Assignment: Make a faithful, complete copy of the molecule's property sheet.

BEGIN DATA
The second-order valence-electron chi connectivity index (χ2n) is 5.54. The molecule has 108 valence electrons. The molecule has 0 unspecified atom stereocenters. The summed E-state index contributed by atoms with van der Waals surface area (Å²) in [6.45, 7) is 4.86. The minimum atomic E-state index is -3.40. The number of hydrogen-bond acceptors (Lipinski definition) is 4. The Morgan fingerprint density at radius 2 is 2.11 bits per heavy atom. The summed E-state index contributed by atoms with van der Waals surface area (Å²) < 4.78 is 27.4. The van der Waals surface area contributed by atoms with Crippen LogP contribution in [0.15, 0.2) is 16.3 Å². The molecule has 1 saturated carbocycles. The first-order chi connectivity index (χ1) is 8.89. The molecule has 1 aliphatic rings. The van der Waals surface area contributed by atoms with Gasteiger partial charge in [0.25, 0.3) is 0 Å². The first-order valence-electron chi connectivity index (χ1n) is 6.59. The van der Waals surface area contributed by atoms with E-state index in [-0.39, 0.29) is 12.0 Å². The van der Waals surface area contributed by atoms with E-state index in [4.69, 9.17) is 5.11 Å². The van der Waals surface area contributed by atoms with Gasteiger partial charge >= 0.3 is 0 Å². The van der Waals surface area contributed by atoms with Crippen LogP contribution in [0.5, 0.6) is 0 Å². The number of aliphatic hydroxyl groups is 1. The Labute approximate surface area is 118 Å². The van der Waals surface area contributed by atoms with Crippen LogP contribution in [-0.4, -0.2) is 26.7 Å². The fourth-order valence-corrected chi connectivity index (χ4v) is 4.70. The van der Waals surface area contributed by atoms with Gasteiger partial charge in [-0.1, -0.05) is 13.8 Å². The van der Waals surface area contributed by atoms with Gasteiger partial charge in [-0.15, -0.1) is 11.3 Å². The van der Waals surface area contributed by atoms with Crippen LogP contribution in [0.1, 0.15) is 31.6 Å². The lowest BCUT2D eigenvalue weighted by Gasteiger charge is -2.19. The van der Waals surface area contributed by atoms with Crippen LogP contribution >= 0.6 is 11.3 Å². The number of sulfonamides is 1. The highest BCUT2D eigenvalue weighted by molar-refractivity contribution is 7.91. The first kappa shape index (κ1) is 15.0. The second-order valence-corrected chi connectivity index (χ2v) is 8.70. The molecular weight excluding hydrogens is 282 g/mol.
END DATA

The second-order valence-electron chi connectivity index (χ2n) is 5.54. The molecule has 108 valence electrons. The molecule has 0 unspecified atom stereocenters. The summed E-state index contributed by atoms with van der Waals surface area (Å²) in [6.45, 7) is 4.86. The minimum atomic E-state index is -3.40. The number of hydrogen-bond acceptors (Lipinski definition) is 4. The Morgan fingerprint density at radius 2 is 2.11 bits per heavy atom. The summed E-state index contributed by atoms with van der Waals surface area (Å²) < 4.78 is 27.4. The van der Waals surface area contributed by atoms with Crippen LogP contribution in [0.15, 0.2) is 16.3 Å². The molecule has 1 saturated carbocycles. The first-order chi connectivity index (χ1) is 8.89. The molecule has 1 aliphatic rings. The van der Waals surface area contributed by atoms with Gasteiger partial charge in [0.25, 0.3) is 0 Å². The first-order valence-electron chi connectivity index (χ1n) is 6.59. The van der Waals surface area contributed by atoms with E-state index in [-0.39, 0.29) is 12.0 Å². The van der Waals surface area contributed by atoms with E-state index in [4.69, 9.17) is 5.11 Å². The van der Waals surface area contributed by atoms with Gasteiger partial charge >= 0.3 is 0 Å². The van der Waals surface area contributed by atoms with Crippen LogP contribution in [0.5, 0.6) is 0 Å². The number of aliphatic hydroxyl groups is 1. The Labute approximate surface area is 118 Å². The van der Waals surface area contributed by atoms with Crippen LogP contribution in [-0.4, -0.2) is 26.7 Å². The fourth-order valence-corrected chi connectivity index (χ4v) is 4.70. The van der Waals surface area contributed by atoms with Gasteiger partial charge in [-0.1, -0.05) is 13.8 Å². The van der Waals surface area contributed by atoms with Gasteiger partial charge in [-0.15, -0.1) is 11.3 Å². The van der Waals surface area contributed by atoms with Crippen LogP contribution in [0.1, 0.15) is 31.6 Å². The lowest BCUT2D eigenvalue weighted by Gasteiger charge is -2.19. The van der Waals surface area contributed by atoms with Crippen LogP contribution >= 0.6 is 11.3 Å². The number of sulfonamides is 1. The highest BCUT2D eigenvalue weighted by molar-refractivity contribution is 7.91. The first kappa shape index (κ1) is 15.0. The second-order valence-corrected chi connectivity index (χ2v) is 8.70. The molecular weight excluding hydrogens is 282 g/mol.